The doctor will probably always check your fundal height, which is a measurement taken on the outside of your abdomen which determines your uterine size, which will become more important as you near the end of your due date. This is always an estimation, but it could indicate to the doctor that your baby is bigger (or smaller) than they should be measuring.
If your doctor thinks your baby is measuring big, they may send you for an ultrasound to double check the growth of the baby. The size of the baby can have an impact on delivery so it is important that everyone knows what they are working with.
14 Checking The Baby's Heart Rate Is Standard
Another standard thing that will happen at every appointment is that they will check the baby’s heart beat. This is one of the best moments as mom will never be able to get enough of their little one’s heart beating away. It always makes all these appointments worth it. It is important that this is checked as a woman gets closer to her due date to make sure the baby is happy and healthy.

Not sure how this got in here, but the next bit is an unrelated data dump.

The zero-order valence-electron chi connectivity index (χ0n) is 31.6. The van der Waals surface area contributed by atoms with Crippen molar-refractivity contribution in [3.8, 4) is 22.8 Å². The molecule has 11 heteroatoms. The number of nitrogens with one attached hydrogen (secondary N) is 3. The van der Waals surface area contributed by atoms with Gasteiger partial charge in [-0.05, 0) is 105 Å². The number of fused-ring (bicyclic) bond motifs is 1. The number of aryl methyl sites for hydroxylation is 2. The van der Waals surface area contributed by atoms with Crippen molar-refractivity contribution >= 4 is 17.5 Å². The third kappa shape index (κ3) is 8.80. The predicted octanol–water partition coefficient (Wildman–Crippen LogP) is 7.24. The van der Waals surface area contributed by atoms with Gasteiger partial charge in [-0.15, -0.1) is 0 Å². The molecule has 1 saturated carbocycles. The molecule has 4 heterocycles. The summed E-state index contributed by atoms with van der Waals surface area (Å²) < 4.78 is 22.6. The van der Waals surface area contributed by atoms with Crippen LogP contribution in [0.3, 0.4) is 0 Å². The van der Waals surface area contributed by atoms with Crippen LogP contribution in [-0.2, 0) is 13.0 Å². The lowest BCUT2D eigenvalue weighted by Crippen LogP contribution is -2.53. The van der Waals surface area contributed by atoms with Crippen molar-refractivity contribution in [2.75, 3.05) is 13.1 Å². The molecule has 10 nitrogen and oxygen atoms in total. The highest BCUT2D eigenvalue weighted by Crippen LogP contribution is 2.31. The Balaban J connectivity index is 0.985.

As your due date approaches, the baby is running out of room as each day goes by. This may cause your baby to fall into a state of stress, because they are just as uncomfortable as you are. The heart rate is one way to tell if something is not right and if medical interventions are necessary.
13 Talk About Movements
One other thing your doctor will ask about is how often your baby is moving. As you get further along in your pregnancy, fetal movements can tell mom a lot about the health and well-being of her little one. Mom’s are advised to do kick counts, and if she ever notices a decrease to get checked right away as this could mean something is wrong.
It is important to be in tune with your baby’s movements because they will change as mom gets closer and closer to her due date. Mom will feel less and less kicks and punches, and she will feel more and more rolls and stretches. They also won’t be as frequent simply because the baby is running out of room, it is important to always get to know your baby’s pattern so you can determine if something is wrong.
12 May Ask For A Sample!
It used to be standard practice that a woman would leave a urine sample at each and every visit to her OB. This is changing, and in some places, there is now no need to do this unless the doctor has reason to feel you should leave one. The reason you give a urine sample is so that the doctor can test it for protein levels.